This blog is part of the Commonwealth’s ‘16 Days of Actions’ series, designed to showcase multi-disciplinary national solutions in addressing violence against women and girls. These proven solutions build on the collective experience of the 54 member countries – representing one-third of humanity – which can be replicated elsewhere to create a safer world for every woman and girl. Read the full series here.
Today, many women and girls are trapped in cycles of abuse, struggling to find an escape route. This is a tragedy, not just for them personally, but for the whole of society.
The recognition that gender-based violence impedes sustainable development and threatens human rights is underscored in the UN Sustainable Development Goals and related targets, which include health and education risk factors.
Ending violence is rooted in the moral principle that humans should have ‘the right to life’, freedom from torture, inhumane and degrading treatment, the right to health and reproductive autonomy, as well as freedom from all forms of discrimination.
The human right to “the highest attainable standard of physical and mental health” also means more than just access to health care. It means access to protection from life-threatening violence.
Addressing gender-based violence means ensuring women, girls and other vulnerable groups are empowered and protected against violence and harmful practises – without adding financial costs to their emotional and psychological trauma.
Health facilities are often the first point of call for women and girls that have been, and are being abused. Beyond providing medical services, national healthcare delivery systems play a substantial role in advocacy, professional counselling and preventive care, including access to sexual and reproductive health services.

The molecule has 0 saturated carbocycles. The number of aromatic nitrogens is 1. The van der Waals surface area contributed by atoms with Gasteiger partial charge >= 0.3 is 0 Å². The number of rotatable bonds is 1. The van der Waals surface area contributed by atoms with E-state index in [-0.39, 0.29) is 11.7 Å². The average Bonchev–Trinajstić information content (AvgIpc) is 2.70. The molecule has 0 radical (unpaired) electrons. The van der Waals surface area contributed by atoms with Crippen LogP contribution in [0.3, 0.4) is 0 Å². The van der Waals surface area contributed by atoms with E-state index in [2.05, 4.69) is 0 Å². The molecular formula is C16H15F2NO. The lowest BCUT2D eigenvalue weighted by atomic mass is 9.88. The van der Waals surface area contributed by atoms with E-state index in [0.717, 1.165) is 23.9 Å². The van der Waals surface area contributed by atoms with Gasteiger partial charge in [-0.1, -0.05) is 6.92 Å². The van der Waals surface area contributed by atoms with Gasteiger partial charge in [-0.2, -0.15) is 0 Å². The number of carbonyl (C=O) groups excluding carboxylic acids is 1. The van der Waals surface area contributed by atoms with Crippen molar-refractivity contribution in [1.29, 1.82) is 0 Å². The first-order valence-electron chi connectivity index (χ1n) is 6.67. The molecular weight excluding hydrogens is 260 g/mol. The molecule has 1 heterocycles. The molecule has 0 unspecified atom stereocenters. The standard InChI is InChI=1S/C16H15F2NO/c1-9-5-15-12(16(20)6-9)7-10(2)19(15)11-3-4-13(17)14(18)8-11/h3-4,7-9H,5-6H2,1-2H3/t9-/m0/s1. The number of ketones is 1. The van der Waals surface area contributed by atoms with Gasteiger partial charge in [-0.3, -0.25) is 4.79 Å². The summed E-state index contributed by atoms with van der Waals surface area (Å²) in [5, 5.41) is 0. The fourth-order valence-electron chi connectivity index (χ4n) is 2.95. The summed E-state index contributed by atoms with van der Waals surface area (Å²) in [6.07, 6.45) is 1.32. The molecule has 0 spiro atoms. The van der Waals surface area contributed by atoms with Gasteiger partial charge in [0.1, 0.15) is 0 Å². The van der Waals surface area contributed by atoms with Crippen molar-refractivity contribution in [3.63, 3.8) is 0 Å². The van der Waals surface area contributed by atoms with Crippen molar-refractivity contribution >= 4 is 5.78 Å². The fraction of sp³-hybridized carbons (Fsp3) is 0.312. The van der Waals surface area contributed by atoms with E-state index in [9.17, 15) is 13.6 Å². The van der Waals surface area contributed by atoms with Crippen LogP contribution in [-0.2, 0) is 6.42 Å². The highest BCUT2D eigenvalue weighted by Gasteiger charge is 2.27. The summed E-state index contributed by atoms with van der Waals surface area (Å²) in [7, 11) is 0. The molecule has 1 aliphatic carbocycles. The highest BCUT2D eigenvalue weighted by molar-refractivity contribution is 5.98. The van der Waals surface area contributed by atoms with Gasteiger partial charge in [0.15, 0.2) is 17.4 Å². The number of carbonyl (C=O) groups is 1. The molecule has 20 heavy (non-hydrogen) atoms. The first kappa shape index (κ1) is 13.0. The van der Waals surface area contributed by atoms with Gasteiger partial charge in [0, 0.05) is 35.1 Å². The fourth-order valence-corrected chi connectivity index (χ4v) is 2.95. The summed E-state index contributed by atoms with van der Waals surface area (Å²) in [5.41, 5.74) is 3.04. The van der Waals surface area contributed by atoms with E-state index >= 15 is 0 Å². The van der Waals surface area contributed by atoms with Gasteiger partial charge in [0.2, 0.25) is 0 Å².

The capacity of healthcare systems to deliver such effective, quality care and recovery for victims is tied to its ability to identify victims, coordinate a multi-sectoral response and provide long-term counselling.
But sadly, this holistic approach to health systems is not the prevailing model in most countries. Across many Commonwealth member states, health services are fragmented, with poor links to services such as law enforcement, education and social welfare.
At their annual meeting in 2018, Commonwealth health ministers agreed policy options for a coordinated approach to addressing gender-based violence. This included developing a roadmap to establish an evidence and rights-based health sector response.
Since then, the Secretariat has been collating and reviewing data and evidence on the effectiveness of health facility-based ‘one-stop’ centres for gender-based violence in the Commonwealth.
Starting in East and Southern Africa, we launched a study to identify and analyse gender-based violence response models, including challenges faced and lessons learned.
Our ongoing study shows that health-sector coordinated responses are best served by facilities located within a hospital or on its premises. These facilities should be linked to a sexual offences court, operate 24 hours a day, and attend to victims in less than an hour. Services should include medical forensic examinations performed to standards that can be presented in court.
Facility staff are also crucial, especially in assisting with case reporting and court preparation. Psychological support and first aid services should be part of the package, as well as testing and treatment for HIV, sexually transmitted infections, and pregnancy. And critically, these ‘one-stop’ facilities must have security to prevent women and children from secondary victimisation.
Rwanda’s one-stop centres are a great model for health-sector responses to gender-based violence, that can be adapted to other countries.
These 24/7 services are located within hospitals, where victims are seen within 45 minutes to an hour of arriving. After being briefed and given clean clothes, they can access essential services including first-aid psychological support, as well as a disabled-friendly environment and private room for children to play.
The Government of Rwanda funds the centres, which is important as aid-funded programmes are often unstainable. Political will and leadership are pivotal to creating programmes that successfully rescue women and children from cycles of abuse.
Through its one-stop crisis centres, Rwanda is showing its commitment to protecting and empowering women – and paving the way for similar progress across the Commonwealth.
The ‘16 Days of Actions’ blog series is part of the Commonwealth Says NO MORE campaign. Read the full series here, learn more about the Commonwealth’s work on ending violence against women and girls here – and join in the conversation on social media by using #CommonwealthSaysNOMORE.